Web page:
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White Fears


Now I can see why we need to protect Maddie and Connor from going to school with Black kids. Might make their parents feel a bit anxious, having to interaction with the other people!

White people often feel anxious about interacting with non-Whites, and they go out of their way to erect barriers to reduce contact with minorities, according to new research.

When routinely making choices about where to live, work, socialize, and send children to school, the mere anticipation of interacting with racial minorities motivates White people to self-segregate, says Harvard Business School professor Jon M. Jachimowicz. And White people often attempt to erect barriers—even seemingly innocuous ones like stricter dress codes at golf and tennis clubs—to isolate themselves from minorities, according to research that involved surveying hundreds of people and studying thousands of datasets at government and social organizations.

This pattern can “fuel a self-perpetuating cycle of segregation,” which may not only impede better intergroup relations, but also restricts minorities from accessing valuable resources primarily controlled by White people, according to the study, Structuring Local Environments to Avoid Diversity: Anxiety Drives Whites’ Geographical and Institutional Self-Segregation Preferences, which will appear in the July issue of the Journal of Experimental Social Psychology.

“It’s not that Whites always do this—but that when given the power and the opportunity, they may seek ways to reduce the racial diversity in the spaces they inhabit to lessen contact with racial minorities,” says Jachimowicz, an assistant professor in the Organizational Behavior Unit at HBS.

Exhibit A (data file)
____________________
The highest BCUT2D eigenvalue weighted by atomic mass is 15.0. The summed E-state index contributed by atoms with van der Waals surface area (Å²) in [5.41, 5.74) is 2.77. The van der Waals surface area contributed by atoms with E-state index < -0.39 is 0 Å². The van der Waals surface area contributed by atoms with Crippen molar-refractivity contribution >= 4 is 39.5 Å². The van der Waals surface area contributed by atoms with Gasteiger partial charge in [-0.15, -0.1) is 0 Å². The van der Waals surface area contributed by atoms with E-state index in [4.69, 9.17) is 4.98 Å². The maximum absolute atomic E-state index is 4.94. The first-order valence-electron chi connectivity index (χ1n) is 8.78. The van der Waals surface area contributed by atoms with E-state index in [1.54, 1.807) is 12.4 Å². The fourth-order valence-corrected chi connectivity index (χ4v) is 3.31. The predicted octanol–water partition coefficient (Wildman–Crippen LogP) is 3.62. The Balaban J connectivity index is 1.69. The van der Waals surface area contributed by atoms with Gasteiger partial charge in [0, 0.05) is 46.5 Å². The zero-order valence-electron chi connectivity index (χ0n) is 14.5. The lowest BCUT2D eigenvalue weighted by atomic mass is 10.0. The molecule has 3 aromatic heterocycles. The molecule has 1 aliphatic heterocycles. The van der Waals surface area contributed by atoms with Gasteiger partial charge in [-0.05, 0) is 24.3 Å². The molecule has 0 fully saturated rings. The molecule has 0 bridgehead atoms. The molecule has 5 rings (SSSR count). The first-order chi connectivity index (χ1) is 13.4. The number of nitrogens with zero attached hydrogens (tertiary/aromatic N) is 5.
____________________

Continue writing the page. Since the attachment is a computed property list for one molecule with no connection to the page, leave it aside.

The US is becoming more racially diverse, with some studies predicting the country will be “minority White” by 2045. Despite these demographic shifts, recent research suggests that most Americans believe racial tensions have worsened in recent years. The research team set out to investigate whether White people construct and maintain barriers in their lives to reduce intergroup contact.

In one study, the team surveyed 170 White people about how they would structure their lives in a fictional, diverse city. They were allowed to customize different aspects of the city layout based on their personal preferences, such as where to locate homes and workplaces. And they were presented with the demographics of the fictional city, including the age, gender, and race of its residents.

The researchers found that White participants indicated a distinct preference for bringing other White residents closer to areas of the city where they would spend more time. “The more time they expect to spend at a landmark, the more they concentrate other Whites around that landmark,” the study says.

In a similar fictional-city study, White survey participants were asked to imagine living in a new city and assessed their preferred geographical distribution of residents by race.

The results were clear: When given the opportunity to do so, White people preferred to design their environments in ways that maximized their exposure to other White people and minimized their contact with non-Whites. The research team focused specifically on the behaviors of White people and did not study the preferences of non-Whites.

It’s just so much easier this way, amiright?

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